From what I’ve learned in this study, I’d say that could be because it’s not something the company wants to do.
Is it a necessary evil, brought about by frustrated customers, or is it companies meeting customers on their level?
When you think about users interacting with companies on Twitter, you probably imagine companies trying their best to calm down users so angry they need to vent their frustrations publicly.
I got the idea for this study when I saw the sheer amount of damage control Outlook have to do on Twitter because of their product, and set out to analyze other software giants and how they do Twitter support.
@Outlook can’t access my emails with important tickets and job interview dates because YOUR systems locked me out and YOUR robots won’t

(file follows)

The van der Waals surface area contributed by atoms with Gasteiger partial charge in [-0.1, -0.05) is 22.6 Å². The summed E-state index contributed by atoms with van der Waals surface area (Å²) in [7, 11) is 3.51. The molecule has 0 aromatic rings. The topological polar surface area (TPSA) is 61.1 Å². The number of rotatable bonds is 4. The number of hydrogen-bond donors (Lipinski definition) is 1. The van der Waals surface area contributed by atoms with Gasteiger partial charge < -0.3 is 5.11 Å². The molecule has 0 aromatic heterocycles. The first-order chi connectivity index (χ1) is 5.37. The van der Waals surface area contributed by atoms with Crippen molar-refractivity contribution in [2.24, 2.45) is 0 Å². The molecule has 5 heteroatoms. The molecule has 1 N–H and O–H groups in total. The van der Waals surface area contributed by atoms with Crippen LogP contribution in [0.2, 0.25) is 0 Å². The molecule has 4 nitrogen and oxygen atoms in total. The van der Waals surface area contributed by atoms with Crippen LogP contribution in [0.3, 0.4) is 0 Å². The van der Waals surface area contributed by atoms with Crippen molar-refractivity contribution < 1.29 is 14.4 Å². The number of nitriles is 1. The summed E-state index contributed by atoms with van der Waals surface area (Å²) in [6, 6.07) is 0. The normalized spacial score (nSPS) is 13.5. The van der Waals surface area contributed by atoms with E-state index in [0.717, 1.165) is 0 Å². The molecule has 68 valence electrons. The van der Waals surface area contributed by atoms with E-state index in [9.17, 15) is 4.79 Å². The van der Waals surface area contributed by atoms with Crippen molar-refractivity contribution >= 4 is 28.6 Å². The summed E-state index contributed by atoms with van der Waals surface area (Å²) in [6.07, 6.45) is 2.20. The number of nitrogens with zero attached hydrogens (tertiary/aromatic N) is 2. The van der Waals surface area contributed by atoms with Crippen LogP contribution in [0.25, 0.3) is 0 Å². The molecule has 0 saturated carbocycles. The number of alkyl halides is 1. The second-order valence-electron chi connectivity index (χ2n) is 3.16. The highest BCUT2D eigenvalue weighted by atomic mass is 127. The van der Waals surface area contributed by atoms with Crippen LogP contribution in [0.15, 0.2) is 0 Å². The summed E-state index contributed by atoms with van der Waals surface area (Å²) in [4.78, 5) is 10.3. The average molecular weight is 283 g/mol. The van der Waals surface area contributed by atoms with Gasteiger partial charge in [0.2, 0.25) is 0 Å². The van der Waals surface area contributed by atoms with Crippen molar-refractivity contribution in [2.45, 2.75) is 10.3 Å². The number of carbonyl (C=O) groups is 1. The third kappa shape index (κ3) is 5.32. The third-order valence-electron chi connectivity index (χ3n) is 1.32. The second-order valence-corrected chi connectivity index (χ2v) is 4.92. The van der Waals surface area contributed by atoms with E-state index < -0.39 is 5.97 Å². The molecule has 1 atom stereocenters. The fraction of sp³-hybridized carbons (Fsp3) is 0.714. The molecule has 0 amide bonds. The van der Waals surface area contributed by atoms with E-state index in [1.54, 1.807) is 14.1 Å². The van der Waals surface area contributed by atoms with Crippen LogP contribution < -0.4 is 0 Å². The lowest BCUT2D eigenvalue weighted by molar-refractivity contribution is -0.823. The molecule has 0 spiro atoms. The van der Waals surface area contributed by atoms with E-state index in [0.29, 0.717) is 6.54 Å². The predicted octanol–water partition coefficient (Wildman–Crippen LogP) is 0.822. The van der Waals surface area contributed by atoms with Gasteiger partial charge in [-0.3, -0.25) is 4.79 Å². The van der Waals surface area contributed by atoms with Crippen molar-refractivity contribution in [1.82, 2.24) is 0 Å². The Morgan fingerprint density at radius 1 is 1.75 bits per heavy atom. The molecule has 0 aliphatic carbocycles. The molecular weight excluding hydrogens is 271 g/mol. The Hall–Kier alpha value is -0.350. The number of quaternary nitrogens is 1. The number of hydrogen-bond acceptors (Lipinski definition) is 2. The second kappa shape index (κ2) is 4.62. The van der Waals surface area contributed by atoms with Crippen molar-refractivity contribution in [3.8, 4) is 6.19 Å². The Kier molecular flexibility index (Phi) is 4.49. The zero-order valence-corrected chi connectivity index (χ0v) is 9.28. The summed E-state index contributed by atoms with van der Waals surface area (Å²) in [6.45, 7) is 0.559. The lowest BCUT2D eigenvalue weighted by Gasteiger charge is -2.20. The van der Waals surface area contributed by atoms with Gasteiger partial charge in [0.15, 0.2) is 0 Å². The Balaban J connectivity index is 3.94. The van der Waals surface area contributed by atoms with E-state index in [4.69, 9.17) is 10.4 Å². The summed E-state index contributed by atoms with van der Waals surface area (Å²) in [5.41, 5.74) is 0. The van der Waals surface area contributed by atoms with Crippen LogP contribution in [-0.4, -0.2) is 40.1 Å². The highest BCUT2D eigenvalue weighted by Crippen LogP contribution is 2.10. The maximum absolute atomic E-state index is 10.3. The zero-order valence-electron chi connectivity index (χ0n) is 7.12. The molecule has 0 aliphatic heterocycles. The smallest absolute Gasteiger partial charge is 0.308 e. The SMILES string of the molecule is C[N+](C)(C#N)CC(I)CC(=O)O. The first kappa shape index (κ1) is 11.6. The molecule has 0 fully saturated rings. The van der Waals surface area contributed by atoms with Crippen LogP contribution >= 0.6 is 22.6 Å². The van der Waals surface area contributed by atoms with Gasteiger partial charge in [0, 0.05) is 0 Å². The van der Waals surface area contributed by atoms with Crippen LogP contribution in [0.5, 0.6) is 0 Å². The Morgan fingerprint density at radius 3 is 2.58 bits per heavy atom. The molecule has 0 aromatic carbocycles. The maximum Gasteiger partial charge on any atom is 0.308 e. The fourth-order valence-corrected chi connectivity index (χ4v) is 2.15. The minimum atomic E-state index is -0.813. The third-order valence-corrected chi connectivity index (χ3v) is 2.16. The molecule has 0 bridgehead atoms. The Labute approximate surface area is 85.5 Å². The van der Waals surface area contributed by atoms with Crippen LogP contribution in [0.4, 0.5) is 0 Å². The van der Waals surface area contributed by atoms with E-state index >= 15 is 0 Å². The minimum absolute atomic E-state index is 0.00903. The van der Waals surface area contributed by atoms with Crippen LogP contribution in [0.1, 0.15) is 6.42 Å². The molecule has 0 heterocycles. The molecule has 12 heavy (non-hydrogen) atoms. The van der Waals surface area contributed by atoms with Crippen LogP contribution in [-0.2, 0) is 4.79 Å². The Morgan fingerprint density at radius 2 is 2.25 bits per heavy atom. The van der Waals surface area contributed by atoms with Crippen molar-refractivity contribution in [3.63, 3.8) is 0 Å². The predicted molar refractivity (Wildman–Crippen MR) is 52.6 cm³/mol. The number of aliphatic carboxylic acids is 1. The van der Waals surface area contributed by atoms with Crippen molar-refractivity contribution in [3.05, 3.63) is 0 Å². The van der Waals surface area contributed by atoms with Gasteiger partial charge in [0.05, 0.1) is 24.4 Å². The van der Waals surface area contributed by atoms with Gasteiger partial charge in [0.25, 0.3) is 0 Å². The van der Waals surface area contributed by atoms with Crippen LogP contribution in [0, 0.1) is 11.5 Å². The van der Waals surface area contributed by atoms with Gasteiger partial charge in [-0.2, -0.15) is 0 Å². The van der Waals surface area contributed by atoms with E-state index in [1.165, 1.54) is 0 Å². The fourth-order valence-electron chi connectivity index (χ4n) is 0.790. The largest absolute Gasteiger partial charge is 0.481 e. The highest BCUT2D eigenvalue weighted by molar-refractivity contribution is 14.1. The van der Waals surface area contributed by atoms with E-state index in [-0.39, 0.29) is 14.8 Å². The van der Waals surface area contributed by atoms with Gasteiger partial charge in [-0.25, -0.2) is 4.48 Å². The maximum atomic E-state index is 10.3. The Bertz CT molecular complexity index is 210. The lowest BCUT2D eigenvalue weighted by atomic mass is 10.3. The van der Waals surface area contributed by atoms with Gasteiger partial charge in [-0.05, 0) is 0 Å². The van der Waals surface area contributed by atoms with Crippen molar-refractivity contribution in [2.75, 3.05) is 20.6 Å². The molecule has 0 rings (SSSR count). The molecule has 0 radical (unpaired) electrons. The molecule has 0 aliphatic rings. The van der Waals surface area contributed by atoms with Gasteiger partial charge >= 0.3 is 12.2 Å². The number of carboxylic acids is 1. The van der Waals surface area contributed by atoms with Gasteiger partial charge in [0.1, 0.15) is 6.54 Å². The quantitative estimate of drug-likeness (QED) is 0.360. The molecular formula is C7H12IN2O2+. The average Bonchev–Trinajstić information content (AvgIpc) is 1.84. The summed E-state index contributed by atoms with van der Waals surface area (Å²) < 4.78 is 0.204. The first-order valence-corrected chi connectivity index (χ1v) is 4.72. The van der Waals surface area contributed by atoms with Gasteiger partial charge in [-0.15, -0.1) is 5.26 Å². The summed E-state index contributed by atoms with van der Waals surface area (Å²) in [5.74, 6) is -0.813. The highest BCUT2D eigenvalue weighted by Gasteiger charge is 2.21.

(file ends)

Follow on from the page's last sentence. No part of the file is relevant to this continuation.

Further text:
— Bracken Buchan (@bracken_rob) January 13, 2017
Since Twitter is entirely open to the public and can’t be edited, I thought it was begging for a study on how SaaS companies support their users on Twitter. That’s for a couple of reasons. One, because no one has published data or written a post like this before. And two, because I enjoy writing studies on SaaS companies, like this and this on pricing pages, and this on landing pages.
Here’s my study into the effectiveness and uses of Twitter support at SaaS companies.